State of the Arts
About a year ago, Scott Beck got an email that cost him $75,000. It wasn’t from a Nigerian claiming to be the administrator of a millionaire’s estate, but from a company in New York called On Demand Books . In the email was a picture of something that looked like an office copy machine, but could take a digital file and turn it into a library-quality paperback book in a matter of minutes. Beck, 41, the co-owner of the Boxcar & Caboose Bookshop Café  in St. Johnsbury, leaned back in his chair to contemplate what such a machine might mean for his business. “I thought about it,” he recalls, “and said, ‘Wow.’”
Reading further, he learned that the Espresso Book Machine had access to 1.6 million titles via the company’s encrypted network, Espressnet, and that it had made Time magazine’s “Best Inventions of 2007” list.
“With this thing,” Beck remembers saying to his wife Joelle, “there will be no bookstore in the world that has more books than we do. And we’ll have them instantaneously.”
A few weeks later, the couple placed an order for the veritable nouveau printing press, which is scheduled to arrive at their store in early December. Since early September, Scott has been giving weekly seminars to community members about the opportunities the machine will create for self-publishing and how it will change the way we buy books. “Authors around here are just drooling,” he says.
Readers should be, too. On Demand Books announced in September that it had made a deal with Google granting any outlet with an Espresso Book Machine access to the two million volumes on Google Books. Espressnet can also print from the digital library of Lightning Source, a book distributor that stocks and prints millions of current and back-listed volumes for publishing companies. That brings Espressnet’s total stock up to five million books. Beck likens the machine to a one-million-square-foot warehouse in the footprint of a high-speed copier.
Only seven Espressos can currently be found in bookstores in the United States, plus a handful in university libraries. In January 2008, the Northshire Bookstore  in Manchester became the first independent bookstore in the U.S. to have one. At around the same time, Northshire created a subsidiary publishing company, Shires Press, which offers editing, design and publishing services to authors from all over the country. The Becks have created their own version, Railroad Street Press .
“We’ve had great luck with self-published authors,” explains Debbi Wraga, the print-on-demand coordinator at the Northshire. She attributes that to the personal service Shires Press can provide, in contrast to self-publishing websites such as Lulu, CreateSpace and BookSurge, which force authors to birth their works through a computer interface instead of a real human being. And, unlike many online services, Shires has no minimum order requirement. With the Espresso Book Machine, an author can print just one book or hundreds at a time. Priced on a sliding scale — the more pages, the less each costs — the average book costs $6; a 200-page tome is $10. And Wraga, who has a background in graphic design, can help design the cover and layout, obtain an ISBN number that allows the book to be sold in retail stores, and apply for a Library of Congress number. The full menu of services ranges in price from $69 to $599.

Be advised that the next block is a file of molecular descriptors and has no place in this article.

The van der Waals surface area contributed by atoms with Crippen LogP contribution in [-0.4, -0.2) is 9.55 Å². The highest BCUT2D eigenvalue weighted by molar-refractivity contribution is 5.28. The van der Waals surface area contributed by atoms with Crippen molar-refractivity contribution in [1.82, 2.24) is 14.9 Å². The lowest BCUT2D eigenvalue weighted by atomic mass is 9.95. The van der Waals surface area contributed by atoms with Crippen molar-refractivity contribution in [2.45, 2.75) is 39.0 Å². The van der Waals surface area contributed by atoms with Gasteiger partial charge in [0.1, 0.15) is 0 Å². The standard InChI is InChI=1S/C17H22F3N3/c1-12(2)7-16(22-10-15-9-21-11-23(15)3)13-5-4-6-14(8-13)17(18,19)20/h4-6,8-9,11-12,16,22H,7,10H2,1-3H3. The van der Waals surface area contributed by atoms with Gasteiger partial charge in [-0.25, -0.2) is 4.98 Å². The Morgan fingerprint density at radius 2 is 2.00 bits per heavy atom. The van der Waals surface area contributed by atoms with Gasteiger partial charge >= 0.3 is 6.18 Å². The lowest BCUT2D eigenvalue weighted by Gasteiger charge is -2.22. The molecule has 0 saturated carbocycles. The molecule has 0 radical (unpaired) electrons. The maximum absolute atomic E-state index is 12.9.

All of that appealed to Bruce Sargent, 66, a retired teacher from Montpelier who wrote a book about how to build a yurt for less than $1000. At first, he considered using a printer in China, but then a friend urged him to go local. He Googled “print books Vermont” and found the Northshire. “I just smiled inside,” he says, “because I know the owners of the bookstore, and their integrity is incredible.” Sargent’s book came out a few weeks ago and is available on his website , at Amazon.com and at Northshire. He’s sold about 15 copies so far (at $19.95 for the paperback; $12.95 for the electronic version), which he believes is a good start. “It’s really fun selling books in your sleep,” he notes.
The road to self-publishing was a little different for Judith Schwartz , 48, a freelance journalist and editor from Bennington. She had written a memoir of her experiences training to be a psychoanalyst, and even found an agent to represent her. The book never sold, but Schwartz was convinced the publishing industry couldn’t be trusted to weed out the truly good ideas from the bad. “I had to ask myself,” she remembers, “Why am I letting my writing career be dictated by a broken system?” Then she heard about the Northshire’s book machine. In July, Schwartz published her memoir, The Therapist’s New Clothes.
While the Espresso gives booksellers publishing power, Espressnet could help them compete with online sellers in the new paperback market. Northshire doesn’t yet have the Espressnet software, but when it gets an update this spring, Wraga predicts, about a quarter of the Espresso business will come from customers who want to buy titles that aren’t on the shelves.
Beck acknowledges that a $75,000 investment is a lot for an independent bookstore. But in his mind, the machine is less a luxury than an imperative. “In two or three years,” he predicts, “any indie bookstore without one of these is going to be in trouble.”